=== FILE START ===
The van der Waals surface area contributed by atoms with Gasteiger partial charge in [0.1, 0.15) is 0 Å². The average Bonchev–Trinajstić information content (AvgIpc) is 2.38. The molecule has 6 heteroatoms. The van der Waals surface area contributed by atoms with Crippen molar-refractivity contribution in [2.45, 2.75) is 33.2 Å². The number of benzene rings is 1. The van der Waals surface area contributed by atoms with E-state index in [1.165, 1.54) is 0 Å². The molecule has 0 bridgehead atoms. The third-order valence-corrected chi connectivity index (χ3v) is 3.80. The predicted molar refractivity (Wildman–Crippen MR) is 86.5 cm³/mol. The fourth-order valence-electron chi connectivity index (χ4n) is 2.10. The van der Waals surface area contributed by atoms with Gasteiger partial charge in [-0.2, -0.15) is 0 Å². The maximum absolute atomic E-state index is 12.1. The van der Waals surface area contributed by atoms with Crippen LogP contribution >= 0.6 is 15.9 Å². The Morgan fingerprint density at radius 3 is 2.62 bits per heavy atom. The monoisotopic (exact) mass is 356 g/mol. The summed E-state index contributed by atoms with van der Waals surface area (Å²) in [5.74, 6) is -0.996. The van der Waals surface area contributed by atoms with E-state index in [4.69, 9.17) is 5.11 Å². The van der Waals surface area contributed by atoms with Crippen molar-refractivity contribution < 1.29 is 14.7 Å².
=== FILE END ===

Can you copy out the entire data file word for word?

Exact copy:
The van der Waals surface area contributed by atoms with Gasteiger partial charge in [0.1, 0.15) is 0 Å². The average Bonchev–Trinajstić information content (AvgIpc) is 2.38. The molecule has 6 heteroatoms. The van der Waals surface area contributed by atoms with Crippen molar-refractivity contribution in [2.45, 2.75) is 33.2 Å². The number of benzene rings is 1. The van der Waals surface area contributed by atoms with E-state index in [1.165, 1.54) is 0 Å². The molecule has 0 bridgehead atoms. The third-order valence-corrected chi connectivity index (χ3v) is 3.80. The predicted molar refractivity (Wildman–Crippen MR) is 86.5 cm³/mol. The fourth-order valence-electron chi connectivity index (χ4n) is 2.10. The van der Waals surface area contributed by atoms with Gasteiger partial charge in [-0.2, -0.15) is 0 Å². The maximum absolute atomic E-state index is 12.1. The van der Waals surface area contributed by atoms with Crippen LogP contribution >= 0.6 is 15.9 Å². The Morgan fingerprint density at radius 3 is 2.62 bits per heavy atom. The monoisotopic (exact) mass is 356 g/mol. The summed E-state index contributed by atoms with van der Waals surface area (Å²) in [5.74, 6) is -0.996. The van der Waals surface area contributed by atoms with E-state index in [4.69, 9.17) is 5.11 Å². The van der Waals surface area contributed by atoms with Crippen molar-refractivity contribution < 1.29 is 14.7 Å².